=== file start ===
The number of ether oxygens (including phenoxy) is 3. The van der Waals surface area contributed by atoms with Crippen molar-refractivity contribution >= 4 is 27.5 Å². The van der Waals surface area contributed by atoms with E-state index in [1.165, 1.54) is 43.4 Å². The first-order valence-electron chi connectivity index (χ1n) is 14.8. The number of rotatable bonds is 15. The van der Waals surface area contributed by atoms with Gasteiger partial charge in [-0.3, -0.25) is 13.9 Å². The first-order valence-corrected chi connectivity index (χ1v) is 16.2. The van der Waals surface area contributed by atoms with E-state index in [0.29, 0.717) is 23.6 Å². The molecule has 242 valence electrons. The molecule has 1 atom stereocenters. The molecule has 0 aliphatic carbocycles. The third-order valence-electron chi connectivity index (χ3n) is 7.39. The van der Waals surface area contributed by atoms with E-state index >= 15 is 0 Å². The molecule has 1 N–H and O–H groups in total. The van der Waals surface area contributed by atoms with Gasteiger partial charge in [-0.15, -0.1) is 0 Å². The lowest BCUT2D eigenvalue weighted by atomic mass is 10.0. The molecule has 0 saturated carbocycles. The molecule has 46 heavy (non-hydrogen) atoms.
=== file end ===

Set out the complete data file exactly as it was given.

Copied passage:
The number of ether oxygens (including phenoxy) is 3. The van der Waals surface area contributed by atoms with Crippen molar-refractivity contribution >= 4 is 27.5 Å². The van der Waals surface area contributed by atoms with E-state index in [1.165, 1.54) is 43.4 Å². The first-order valence-electron chi connectivity index (χ1n) is 14.8. The number of rotatable bonds is 15. The van der Waals surface area contributed by atoms with Gasteiger partial charge in [-0.3, -0.25) is 13.9 Å². The first-order valence-corrected chi connectivity index (χ1v) is 16.2. The van der Waals surface area contributed by atoms with E-state index in [0.29, 0.717) is 23.6 Å². The molecule has 242 valence electrons. The molecule has 1 atom stereocenters. The molecule has 0 aliphatic carbocycles. The third-order valence-electron chi connectivity index (χ3n) is 7.39. The van der Waals surface area contributed by atoms with E-state index >= 15 is 0 Å². The molecule has 1 N–H and O–H groups in total. The van der Waals surface area contributed by atoms with Gasteiger partial charge in [-0.15, -0.1) is 0 Å². The lowest BCUT2D eigenvalue weighted by atomic mass is 10.0. The molecule has 0 saturated carbocycles. The molecule has 46 heavy (non-hydrogen) atoms.